Well, Mufasa, I think between the interview and the “Bodybuilding is Dead” Guest Atomic Dog I wrote a while back, you know my opinions, but let’s flip the script just for a second.
Think about this: what is it that you do that you want to be the best at? What do you do for a living or for a hobby that you want to excel at, something you get paid for or maybe just get a big ego boost from, or both? What is your passion? It doesn’t matter if you’re a computer programmer, an artist, a mailman, or a trainer, just think about what it is that you do.
Now, imagine that you decided a long time ago to dedicate your life to this field. You sacrificed everything else to be the best at it and to make a living from it. You changed your life. Turns out you were good at it, and you had a talent for it. You had the drive and the genetics (if that applies). And you wanted this more than anything. And now, because you’ve given up everything else - other jobs, more education, relationships, etc - it’s all you know how to do.
Now imagine that you reach a point where hard work and natural talent have peaked out. It doesn’t matter if you work hard - you can’t work any harder and you’re already working harder than anyone else - and it doesn’t matter if you’re gifted in this field because EVERYONE at your level is gifted. Yet on a scale from 1-10, you’re only at a 7 in your field. You haven’t even cracked the top level; no one else in your field knows you or respects you.
The only way to go further is to use drugs. Illegal drugs. Drugs that can damage your health. But this is all you’ve every wanted, you HAVE to take this step because, well, what else would you do, apply at Burger King? It’s all you have. You take the drugs and rise to an 8. Now what? you think. Well, turns out those “better” than you take a LOT of drugs, they push way past the safe point. So you do too. And you rise to a 9. You take more drugs, higher amounts, more variety, etc and finally you’re a 10. Only now instead of being the best, you’re simply on par with hundreds of others in your field. Sure, these are top level people, but you’re not #1 or anything. But you’ve come this far…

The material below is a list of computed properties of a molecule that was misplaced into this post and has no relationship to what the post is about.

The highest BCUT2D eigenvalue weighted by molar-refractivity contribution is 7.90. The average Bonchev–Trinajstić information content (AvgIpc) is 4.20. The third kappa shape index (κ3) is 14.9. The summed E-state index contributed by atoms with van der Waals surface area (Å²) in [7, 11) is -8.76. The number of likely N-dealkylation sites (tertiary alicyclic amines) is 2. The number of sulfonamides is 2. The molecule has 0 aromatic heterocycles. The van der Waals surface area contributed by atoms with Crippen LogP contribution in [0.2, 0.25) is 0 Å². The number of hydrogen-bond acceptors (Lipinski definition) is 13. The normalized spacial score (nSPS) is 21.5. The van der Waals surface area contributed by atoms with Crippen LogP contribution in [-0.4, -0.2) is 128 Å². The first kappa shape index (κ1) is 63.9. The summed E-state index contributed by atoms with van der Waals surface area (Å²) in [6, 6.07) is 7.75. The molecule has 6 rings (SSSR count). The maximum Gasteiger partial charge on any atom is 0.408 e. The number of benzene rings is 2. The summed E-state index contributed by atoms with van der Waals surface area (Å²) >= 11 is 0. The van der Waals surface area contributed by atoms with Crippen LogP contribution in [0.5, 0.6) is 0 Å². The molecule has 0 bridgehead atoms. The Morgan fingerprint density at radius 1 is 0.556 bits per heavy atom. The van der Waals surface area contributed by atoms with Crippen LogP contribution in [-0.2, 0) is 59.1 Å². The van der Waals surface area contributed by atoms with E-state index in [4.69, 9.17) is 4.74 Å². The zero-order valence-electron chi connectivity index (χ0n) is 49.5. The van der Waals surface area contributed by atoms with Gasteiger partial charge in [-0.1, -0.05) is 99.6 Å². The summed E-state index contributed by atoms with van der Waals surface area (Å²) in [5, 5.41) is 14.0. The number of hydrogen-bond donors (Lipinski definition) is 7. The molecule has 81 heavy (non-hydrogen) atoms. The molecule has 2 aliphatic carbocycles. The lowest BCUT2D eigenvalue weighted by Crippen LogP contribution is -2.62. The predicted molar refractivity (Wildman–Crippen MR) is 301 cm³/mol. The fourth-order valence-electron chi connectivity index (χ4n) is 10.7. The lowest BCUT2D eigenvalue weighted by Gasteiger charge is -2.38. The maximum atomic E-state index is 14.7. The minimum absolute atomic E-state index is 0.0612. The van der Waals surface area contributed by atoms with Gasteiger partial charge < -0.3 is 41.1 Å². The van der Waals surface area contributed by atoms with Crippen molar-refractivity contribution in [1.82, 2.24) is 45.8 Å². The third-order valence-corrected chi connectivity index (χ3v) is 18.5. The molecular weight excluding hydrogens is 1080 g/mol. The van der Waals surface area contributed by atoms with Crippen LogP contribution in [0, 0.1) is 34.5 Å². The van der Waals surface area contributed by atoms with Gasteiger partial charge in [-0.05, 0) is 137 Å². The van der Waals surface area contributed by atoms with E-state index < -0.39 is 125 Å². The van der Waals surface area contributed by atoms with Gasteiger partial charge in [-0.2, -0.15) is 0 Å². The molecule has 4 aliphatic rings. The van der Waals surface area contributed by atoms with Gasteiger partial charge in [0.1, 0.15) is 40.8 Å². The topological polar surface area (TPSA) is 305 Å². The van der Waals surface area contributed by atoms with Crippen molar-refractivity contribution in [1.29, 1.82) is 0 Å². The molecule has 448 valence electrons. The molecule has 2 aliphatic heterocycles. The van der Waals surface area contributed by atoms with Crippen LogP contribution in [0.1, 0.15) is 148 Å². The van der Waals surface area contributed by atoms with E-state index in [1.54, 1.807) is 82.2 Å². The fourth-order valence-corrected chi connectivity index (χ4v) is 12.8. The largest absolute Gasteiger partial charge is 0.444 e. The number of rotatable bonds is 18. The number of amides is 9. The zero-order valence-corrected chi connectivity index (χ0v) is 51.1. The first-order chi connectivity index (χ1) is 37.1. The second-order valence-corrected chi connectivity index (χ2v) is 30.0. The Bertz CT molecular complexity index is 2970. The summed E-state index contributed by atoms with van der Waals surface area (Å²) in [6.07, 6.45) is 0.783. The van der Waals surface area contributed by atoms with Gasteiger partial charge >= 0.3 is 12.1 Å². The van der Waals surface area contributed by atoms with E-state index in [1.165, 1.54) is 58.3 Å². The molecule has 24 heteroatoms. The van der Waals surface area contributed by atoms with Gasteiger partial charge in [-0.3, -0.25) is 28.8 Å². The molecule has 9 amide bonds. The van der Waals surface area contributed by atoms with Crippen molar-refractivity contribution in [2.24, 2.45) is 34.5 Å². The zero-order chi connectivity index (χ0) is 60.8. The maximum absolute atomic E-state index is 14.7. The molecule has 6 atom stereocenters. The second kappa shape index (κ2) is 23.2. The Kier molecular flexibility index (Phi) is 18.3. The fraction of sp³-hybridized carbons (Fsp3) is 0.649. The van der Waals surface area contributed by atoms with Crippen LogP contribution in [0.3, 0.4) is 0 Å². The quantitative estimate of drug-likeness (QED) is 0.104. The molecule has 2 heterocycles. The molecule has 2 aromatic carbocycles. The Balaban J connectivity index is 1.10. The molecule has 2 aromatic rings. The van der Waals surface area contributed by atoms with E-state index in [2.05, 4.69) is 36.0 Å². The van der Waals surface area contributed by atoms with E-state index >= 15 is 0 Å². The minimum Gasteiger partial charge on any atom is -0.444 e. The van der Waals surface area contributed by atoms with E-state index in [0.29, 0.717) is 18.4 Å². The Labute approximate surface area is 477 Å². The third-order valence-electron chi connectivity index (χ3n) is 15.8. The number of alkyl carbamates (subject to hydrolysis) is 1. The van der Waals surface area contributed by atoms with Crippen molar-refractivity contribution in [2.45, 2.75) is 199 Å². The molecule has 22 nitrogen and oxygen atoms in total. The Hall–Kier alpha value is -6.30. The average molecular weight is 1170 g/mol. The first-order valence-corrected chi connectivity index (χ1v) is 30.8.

For a pro-bodybuilder being a 10 means you might get your picture in a magazine or maybe get your pro-card. Being 10 doesn’t mean you even crack the top ten at the Mr. O. You’ve come this far, so you go further, you use synthol, you perform a sexual favor for a judge, you get plastic surgery, you shove every drug you can find into your system, you sign what’s left of you life away, nothing matters now, you’re so close, you must win, win, WIN! Now you MIGHT crack the top 10 at the Mr. O. But now you’re getting older and your body is rebelling. Age and injuries catch up with you, but you haven’t accomplished what you’ve set out to do yet. So you take more and more risks. Maybe you win a big trophy and get a fat supplement contract (so you can hawk a supplement you don’t even use - good thing you’ve lost any sense of right and wrong a long time ago - and besides you have to make a living) or maybe you die, or at least die too young, broken and bitter. (See Mentzer.) Or maybe you just go to jail.
So that’s what most pros deal with. They’ve often sacrificed their whole lives for this “sport”. They know nothing else. They’ve come so far, they can’t stop. Their entire self esteem and identity is wrapped up in being the “big guy”.
You know, we often speak despairingly against those who appear on the pro scene for a while, then disappear into oblivion. But maybe they’re the smart ones. Maybe they realized that living past 50 is more important, or being there for their kids, or being healthy and smaller, rather than bigger and sicker. Makes you almost feel sorry for the pros that go all the way. Almost.
And the worst part is that half of the people look at the pros and get scared away from weight training (especially women), the other half gets discouraged because they used Lee Priest’s arm routine they read about in Flex, they take the supplements he pushes, and they look nothing like him (these are usual young, naive guys.) All this has caused me to disregard high level competitive bodybuilding - hence the “Bodybuilding is Dead” article. There’s weight training and improving your mind and body, and then there’s pro-bodybuilding. Two different worlds. I love the first and disregard the second.
This is why I’ve started a new series for T-mag tentatively called “Real Muscle, Real People”. The series will focus on one person who’s changed his or her body with weight training and diet in a healthy manner, people who can be realistic role models and really inspire and teach others rather than fill them full of lies and disappointment, which is what I feel most pros do. (Sure, they may inspire you to begin with, but most see the truth after a few years.) The series would focus on real people with real jobs who’ve had to struggle to build their bodies - not genetic freaks who use buckets of drugs and do this for a living. I suppose this smacks a little of Body for Life, but this isn’t a competition or a marketing campaign. It’s just T-mag interviewing a real person who looks great and talking to him about how he did it and picking his brains about training and diet. The first article is almost complete, then I’ll be looking for other folks to be featured in the series. I’m hoping to find a few here on the T-Forum as a matter of fact.
Rant/Mini Atomic Dog/Article Sneak Preview over.